KUALA LUMPUR: The High Court heard today that a shareholder of a service provider contributed RM9 million to build two mosques through a foundation of which Ahmad Zahid Hamidi is a trustee.
Mohd Jimmy Wong Abdullah, who is also a non-executive director in MyEG Services Sdn Bhd, said he contributed RM600,000 each in 15 tranches through bankers’ cheques from May 2016 to March 2018.
“Zahid told me to deposit the money into the account of the legal firm Lewis & Co that manages the foundation,” the 78th prosecution witness said in his witness statement.
Wong said that in late 2015, Zahid invited him to his private residence for a thanksgiving ceremony and then asked whether he wanted to get a reward from Allah by doing good deeds.
“I replied in the affirmative and that is the reason I work hard,” he said.
Wong said Zahid, who was then deputy prime minister, asked him to contribute money for the building of a mosque in Melaka and another at his (Zahid’s) private residence in Country Heights, Kajang.
“Zahid asked me whether I could chip in and I replied anything less than RM10 million would be okay. Zahid said the money could be channelled to a foundation which he did not name,” he said.
Wong said he was only able to make payments in instalments as he was paid commissions to introduce employers who recruited illegal foreign workers.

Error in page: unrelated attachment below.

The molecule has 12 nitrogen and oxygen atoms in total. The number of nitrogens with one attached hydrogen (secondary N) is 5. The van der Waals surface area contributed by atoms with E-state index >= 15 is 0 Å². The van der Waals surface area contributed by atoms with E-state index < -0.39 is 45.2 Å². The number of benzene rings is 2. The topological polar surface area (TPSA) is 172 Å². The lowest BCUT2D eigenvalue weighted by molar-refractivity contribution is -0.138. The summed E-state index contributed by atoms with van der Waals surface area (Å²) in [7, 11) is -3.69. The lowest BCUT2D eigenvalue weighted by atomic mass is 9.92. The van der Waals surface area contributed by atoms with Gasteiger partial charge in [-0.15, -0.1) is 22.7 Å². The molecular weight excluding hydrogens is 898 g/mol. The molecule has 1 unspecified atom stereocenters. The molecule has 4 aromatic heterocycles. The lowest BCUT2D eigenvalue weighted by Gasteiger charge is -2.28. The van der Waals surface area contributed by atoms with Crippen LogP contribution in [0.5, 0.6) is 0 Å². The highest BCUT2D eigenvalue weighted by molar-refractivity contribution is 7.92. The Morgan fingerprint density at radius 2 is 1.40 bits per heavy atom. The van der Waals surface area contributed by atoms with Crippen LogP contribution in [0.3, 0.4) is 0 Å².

He said he would obtain RM500 for each undocumented foreign worker and the money would be diverted into the account of a friend, Jimmy Ng.
Ng would then transfer the money to MyEG’s chief financial officer, Chong Chien Ming, who in turn would channel it to the legal firm.
Earlier, another witness, former Exim Bank chairman Mat Noor Nawi, said Zahid wanted to settle an outstanding loan repayment of a hotel management company amounting to US$2 million using money from a foundation.
Mat Noor said he met Zahid at the latter’s office on June 23, 2016.
“The aim of the meeting was to get approval from Exim Bank for Nurulhidayah (Zahid’s daughter) to acquire 60% shares of Ri-Yaz Asset Sdn Bhd that belonged to Rashid Manaf,” said Mat Noor, the 76th prosecution witness.
Ri-Yaz, the hotel management company, had a loan agreement for US$24.8 million, which had to be settled in eight years. But the company had an outstanding loan repayment of US$2.058 million.
“I informed Zahid that the outstanding amount must be settled first before Nurulhidayah could acquire Rashid’s shares,” he said.
Ri-Yaz, helmed by Rashid, had taken the loan to buy a hotel in Bali, Indonesia.
Mat Noor said Zahid said he would settle the outstanding amount by advancing the money that belonged to a foundation.
“However, he did not specifically mention the name of the foundation,” he said.
At the meeting, Mat Noor said, Zahid also stressed that Ri-Yaz had to repay the advanced amount to the foundation later.
Her said that in December 2016, the bank’s credit committee agreed to transfer the shares from Rashid to Nurulhidayah.
However, Rashid was maintained as guarantor for the loan and there was a condition that he had to hold 10% shares in Ri-Yaz.
Mat Nor said Rashid was a preferred guarantor because of his net worth, corporate strength and technical capabilities in monitoring the hotel project in Bali.
The prosecution today put Wong and Mat Noor on the stand to show that Zahid used the foundation to carry out money laundering activities.
Zahid, 67, is facing 47 charges, with 12 of them involving criminal breach of trust, eight involving corruption and 27 for money laundering involving millions of ringgit of Yayasan Akalbudi funds.
The trial before Judge Collin Lawrence Sequerah was adjourned to July 27.
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